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Gay, lesbian, bisexual, or transgender youth are more often victims of bullying compared to their heterosexual counterparts.
Children who have disabilities or are immigrants or highly achieving minorities are more vulnerable to being bullied, as well.
Many non-victimized bullies are thought of as bi-strategic controllers, using both prosocial actions (for example, likeability and popularity) and negative actions (for example, intimidating or coercing others) to engage in these hurtful behaviors toward others.
Bullies who have been the victim of bullying themselves (bully/victims) tend to be more aggressive than bullies who have never been a victim of bullying.
Contrary to the stereotype of the bully who is socially inept trying to make him or herself feel better, bullies who have never been the victim of bullying have been found to have rather high self-esteem and to be social climbers.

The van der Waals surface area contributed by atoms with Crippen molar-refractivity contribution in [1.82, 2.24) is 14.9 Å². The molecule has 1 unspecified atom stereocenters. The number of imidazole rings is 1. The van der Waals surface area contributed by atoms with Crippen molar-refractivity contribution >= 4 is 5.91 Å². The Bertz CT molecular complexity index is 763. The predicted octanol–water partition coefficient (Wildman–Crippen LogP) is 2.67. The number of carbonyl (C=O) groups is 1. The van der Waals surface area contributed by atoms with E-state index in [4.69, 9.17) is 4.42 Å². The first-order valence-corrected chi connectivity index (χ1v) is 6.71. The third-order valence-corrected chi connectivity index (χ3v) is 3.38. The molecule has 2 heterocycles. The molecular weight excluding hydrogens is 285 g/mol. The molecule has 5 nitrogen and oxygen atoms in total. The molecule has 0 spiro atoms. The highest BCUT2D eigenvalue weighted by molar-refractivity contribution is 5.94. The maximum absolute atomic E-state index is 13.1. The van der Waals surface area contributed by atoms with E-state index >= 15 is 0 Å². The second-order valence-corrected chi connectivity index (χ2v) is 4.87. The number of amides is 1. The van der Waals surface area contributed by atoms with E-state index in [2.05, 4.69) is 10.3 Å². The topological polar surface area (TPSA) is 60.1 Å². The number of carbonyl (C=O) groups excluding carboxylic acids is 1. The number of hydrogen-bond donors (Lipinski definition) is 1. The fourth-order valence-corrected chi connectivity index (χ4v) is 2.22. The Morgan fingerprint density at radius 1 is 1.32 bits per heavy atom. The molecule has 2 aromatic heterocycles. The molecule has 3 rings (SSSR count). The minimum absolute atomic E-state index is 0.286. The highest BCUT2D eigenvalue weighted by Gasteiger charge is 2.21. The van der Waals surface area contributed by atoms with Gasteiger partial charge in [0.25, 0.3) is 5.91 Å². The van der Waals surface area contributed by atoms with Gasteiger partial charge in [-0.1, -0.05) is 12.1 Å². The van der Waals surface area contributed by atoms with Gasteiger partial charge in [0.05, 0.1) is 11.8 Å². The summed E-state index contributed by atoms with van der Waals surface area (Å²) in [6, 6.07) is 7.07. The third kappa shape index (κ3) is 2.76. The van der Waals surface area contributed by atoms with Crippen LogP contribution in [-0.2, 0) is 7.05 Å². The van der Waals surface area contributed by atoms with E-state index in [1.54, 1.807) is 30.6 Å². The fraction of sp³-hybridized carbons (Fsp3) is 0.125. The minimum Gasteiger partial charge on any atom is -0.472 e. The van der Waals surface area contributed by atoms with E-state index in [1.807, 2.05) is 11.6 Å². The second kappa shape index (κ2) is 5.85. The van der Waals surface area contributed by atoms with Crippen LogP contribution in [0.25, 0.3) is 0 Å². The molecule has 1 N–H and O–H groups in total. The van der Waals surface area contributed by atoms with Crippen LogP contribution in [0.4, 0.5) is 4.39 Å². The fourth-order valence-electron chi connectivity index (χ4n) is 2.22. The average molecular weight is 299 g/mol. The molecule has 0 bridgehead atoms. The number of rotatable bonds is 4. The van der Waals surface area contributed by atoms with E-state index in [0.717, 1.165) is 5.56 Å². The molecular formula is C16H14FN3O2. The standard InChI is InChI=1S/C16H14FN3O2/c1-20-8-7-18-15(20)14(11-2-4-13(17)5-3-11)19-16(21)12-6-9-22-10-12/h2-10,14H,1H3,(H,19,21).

Child and adult bullies have a tendency to have low tolerance for frustration, trouble empathizing with others, and a tendency to view innocuous behaviors by their victims as being provocative.
They tend to be less popular, more often bullied by their siblings, be otherwise abuse or neglected, and to come from families of low socioeconomic status.
Bystanders of bullying, those who witness it but are neither the primary bully nor the victim, tend to succumb to what they believe is peer pressure to support bullying behavior and fear of becoming the victim of the bully if they don't support the behavior. "Bullying in middle schools: prevention and intervention." Association for Middle Level Education 37.3 Jan.
More than 90% of working women are estimated to believe they have been undermined by another woman at some time in their careers.
Most victims of cyberbullying have also been victims of school bullying.
Studies show that teachers often underestimate how much bullying is occurring at their school since they only see about 4% of bullying incidents that occur.
Further, victims of bullying only report it to school adults one-third of the time, usually when the bullying is being suffered repeatedly or has caused injury.
Parents tend to be aware their child is being bullied only about half the time.